World Coins

Hungary issues gold coin with design from the 15th century

Hungary’s only gold coin design for 2020 celebrates the 15th century gold florin of King Ulazslo (Vladislaus) of Jagiello (1440 to 1444). A quadruple thick gold version is also available, as is a base metal version denominated 2,000 forint.

Coin images courtesy of the Coin & Currency Institute.

Hungary’s only gold coin for 2020 celebrates a classic gold florin from the 1400s. 

The modern coin highlights the gold florins of medieval Hungary, specifically for King Ulászló (Vladislaus) of Jagiello (1440 to 1444).

The 50,000-forint legal tender gold coin is modeled after a coin minted for Ulászló now in the collection of the Hungarian National Museum. That coin is cataloged as Friedberg 13 in Gold Coins of the World by Arthur L. and Ira S. Friedberg.

All about that king

Born in Krakow, Poland, in 1424, at the age of 10, as Władysław (or Vladislaus) III Warnenczyk, he became king of Poland when his father Władysław II died. 

Ulászló was also crowned king of Hungary in 1440. His ascendancy was opposed by Queen Elizabeth, the daughter of King Sigismund and widow of King Albert, who died in 1439, and wanted the throne for her infant son. Ulászló was given the throne with the help of Pope Eugenius IV so he could lead a crusade against the Ottomans.

In 1443, he and János Hunyadi invaded the Balkans with 40,000 troops. 

They forced Sultan Murad II to make the Peace of Szeged on July 1, 1444. It forced the Ottomans to leave all lands taken from Hungary and to pay 100,000 gold florins. Ulászló broke the treaty in two days, resumed his war of religion and continued his invasion of the Balkans.

On Nov. 10, 1444, his Polish and Hungarian army was defeated by Murad in the Battle of Varna. Ulászló died in the conflict.

Design and specifications

The obverse of the coin duplicates the center of the original’s obverse, with a four-part coat of arms with the four Árpád stripes and a double cross representing Hungary, and a crowned eagle and a knight on horseback from Poland. In the field next to the coin image, a medieval minter is shown hammering a die to produce a coin.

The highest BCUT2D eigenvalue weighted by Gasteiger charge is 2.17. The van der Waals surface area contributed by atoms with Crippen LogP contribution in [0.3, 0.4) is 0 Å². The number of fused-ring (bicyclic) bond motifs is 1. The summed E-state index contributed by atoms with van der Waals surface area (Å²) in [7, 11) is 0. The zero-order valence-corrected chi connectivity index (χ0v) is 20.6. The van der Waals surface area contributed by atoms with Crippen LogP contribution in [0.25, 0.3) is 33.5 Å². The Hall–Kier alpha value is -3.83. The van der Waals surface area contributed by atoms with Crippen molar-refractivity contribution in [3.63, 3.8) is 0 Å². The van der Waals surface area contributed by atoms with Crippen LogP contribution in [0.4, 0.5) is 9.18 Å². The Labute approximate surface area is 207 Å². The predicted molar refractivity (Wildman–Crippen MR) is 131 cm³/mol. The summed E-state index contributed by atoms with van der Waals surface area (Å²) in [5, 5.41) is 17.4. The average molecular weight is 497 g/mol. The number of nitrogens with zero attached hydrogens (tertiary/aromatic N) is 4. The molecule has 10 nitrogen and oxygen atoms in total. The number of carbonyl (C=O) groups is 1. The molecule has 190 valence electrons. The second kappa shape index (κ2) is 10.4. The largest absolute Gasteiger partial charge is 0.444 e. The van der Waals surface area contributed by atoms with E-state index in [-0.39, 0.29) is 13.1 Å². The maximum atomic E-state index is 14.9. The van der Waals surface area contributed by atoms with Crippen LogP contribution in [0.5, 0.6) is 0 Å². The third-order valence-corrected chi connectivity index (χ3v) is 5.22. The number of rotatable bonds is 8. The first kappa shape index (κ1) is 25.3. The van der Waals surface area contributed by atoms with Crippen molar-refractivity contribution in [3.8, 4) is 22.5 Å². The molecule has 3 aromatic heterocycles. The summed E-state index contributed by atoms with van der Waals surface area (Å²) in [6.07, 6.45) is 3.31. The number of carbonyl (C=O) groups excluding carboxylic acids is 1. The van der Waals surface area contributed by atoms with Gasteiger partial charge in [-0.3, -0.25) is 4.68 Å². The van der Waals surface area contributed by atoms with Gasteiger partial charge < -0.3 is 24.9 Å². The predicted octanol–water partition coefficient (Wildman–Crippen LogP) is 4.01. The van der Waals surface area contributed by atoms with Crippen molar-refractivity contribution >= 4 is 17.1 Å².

The center of the reverse similarly reflects the original coin’s reverse, with St. Ladislas standing holding a battle axe and orb. In a circle around the coin are I.ULÁSZLÓ ARANYFORINTJA (“Gold florin of Ulászló I”). 

The .986 fine gold coin weighs 3.491 grams and measures 20 millimeters in diameter. The Prooflike coin is limited to a mintage of 2,000 pieces and retails for $389. 

In addition, the Hungarian Mint is striking 500 quadruple-weight (13.964 grams) piedfort gold coins that are also 20 millimeters in diameter, but four times as thick and heavy as the regular striking, with the inscription ULÁSZLÓ DEI GRATIA REX VNGARIE (“Ulászló, King of Hungary by the grace of God”) added around the edge. The piedfort coins are priced at $1,319. 

A Brilliant Uncirculated copper-nickel-zinc 2,000-forint coin with the same design, weighing 2.7 grams and measuring 20 millimeters in diameter, is also available. Limited to a mintage of 5,000 pieces, the coin retails for $19.95.

Shipping and handling are an additional charge.  

All three coins will be ready for delivery to North America in February.

The 2020 coin is the latest in a series that began in 2012. Earlier releases honor the gold florins of Charles I (2012), Louis I (2013), Mary, Queen of Hungary (2014), Sigismund (2016), and Albert (2018). 

To order, visit the website of the Hungarian Mint’s North American representative, the Coin & Currency Institute. 

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